Known popularly as the Golden Rock it is a pagoda on a boulder balanced miraculously on top of an outcrop over a chasm. The head resembles a human head and as the legend relates that Buddha's Holy Hairs are buried inside the rock.
The pagoda is built on a ridge, about 9 miles from Kyaikhto in the Mon State and overlooks the Sittaung Valley and the Moattama Gulf in the distance.
The drive to Kyaikhtiyo from Yangon is through small rural villages and vast paddy fields until it reaches the foothills where the Pagoda is situated. Pilgrims then are drive up the steep mountain side in open-bedded utility trucks which would be an adventure unto itself. At the way station at Rathetaung, there are workers who would persuade you to take a sedan chair, carried on their shoulders and go up the mountain trail like a Chinese Emperor!
Formally known as Moulmein, it was one of the strategic ports captured by the British after the 1st Anglo-Myanmar War of 1824. Situated at the confluence of 3 rivers it is also a very busy commercial town. During the Socialist government's time the town was the hub of a roaring blackmarket trade with neighbouring Thailand. Although the blackmarket trade is no more, the Central Bazaar, known as Mawlamyine Zaygyi, is still an interesting place to get a taste of rural Myanmar life. The Strand is said to be fashioned like the one besides the Thames River. The Kyaikthanlan Ridge overlooks the town in the east with numerous pagodas and monastery on the hills. The most famous of all is the Ratana Bon Myint Monastery, said to be the donation of one of the queens of King Mindon while in exile here. The shrine room inside the monastery shows an interesting mix of 3 dimensional Myanmar mythical figures and Christianity's angles.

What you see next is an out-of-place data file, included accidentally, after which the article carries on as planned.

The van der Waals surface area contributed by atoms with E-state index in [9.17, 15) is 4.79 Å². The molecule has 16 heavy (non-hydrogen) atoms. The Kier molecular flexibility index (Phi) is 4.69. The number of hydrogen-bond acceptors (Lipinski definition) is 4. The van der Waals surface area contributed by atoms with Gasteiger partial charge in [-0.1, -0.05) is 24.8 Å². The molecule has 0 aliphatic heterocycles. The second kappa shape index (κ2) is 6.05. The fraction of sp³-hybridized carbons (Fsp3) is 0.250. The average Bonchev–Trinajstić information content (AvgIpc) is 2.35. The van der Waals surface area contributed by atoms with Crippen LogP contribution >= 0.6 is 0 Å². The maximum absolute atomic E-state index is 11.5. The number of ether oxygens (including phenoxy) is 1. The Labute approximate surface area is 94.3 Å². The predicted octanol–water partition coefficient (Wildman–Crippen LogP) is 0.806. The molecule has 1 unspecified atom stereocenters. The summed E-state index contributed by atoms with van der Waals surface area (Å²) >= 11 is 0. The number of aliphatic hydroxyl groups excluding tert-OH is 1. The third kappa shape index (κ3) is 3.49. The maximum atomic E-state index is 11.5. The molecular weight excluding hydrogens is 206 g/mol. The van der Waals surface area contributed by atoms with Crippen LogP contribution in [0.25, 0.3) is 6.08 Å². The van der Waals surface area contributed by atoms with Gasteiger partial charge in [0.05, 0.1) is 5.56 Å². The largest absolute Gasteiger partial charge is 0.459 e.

A short drive along a narrow road with palm trees waving in the wind will get you to Kyaikmaraw. It is also a typical Mon town but the attraction here is the Buddha statue sitting as if on a chair!
The road from Mawlamyine to Kyaikmaraw is especially scenic flanked with tall palm trees by the roadside.
It is a seaside town and formerly known as Amherst, in honour of Lord Amherst, the British Governor General in India during the 1st Anglos-Myanmar Wars in 1924. Kyaikhami Yayle Pagoad or the Kyaikhami Pagoda in the middle of the water is essentially a pagoda built on an outcrop of rock jutting into the sea. It is one of the popular pagodas in Myanmar and the best time would be to visit it during the October Fullmoon Festival days. The Kyaikhami beach is still unspoilt and little known, even among the Myanmar people. Kyaikhami is accessible by car from Mawlamyine.
Literally translated as "Tin Shed" this small town is distinguished by its sad history. It was here that the notorious Death Railways from Kanchanaburi would have ended. This railways, which was said to have claimed one POW death for every sleeper was to connect Kanchanaburi in Thailand with Thanbyuzayat in Myanmar to carry war materials and reinforcements for the Japanese forces fight in Myanmar theatre of war. A small Allied War Cemetery, and museum, is maintained by the Commonwealth War Graves Commission, where the remains of British, Australian and other Allied soldiers who died in this notorious project are buried. Thabyuzayat is also accessible by car from Mawlamyine.
Ogre Island but no ogres are there, just very ingenious native craftsmen manufacturing various items for the domestic market. Folklores tells of the island being inhabited by ogres in days of old but now the villagers are very friendly and will be happy to show the visitors around their native industrial workshops. Bilu Gyun is serviced by a ferry service from Mawlamyine jetty. The ferries do not carry cars but there are motorcycles for you to get around once on land.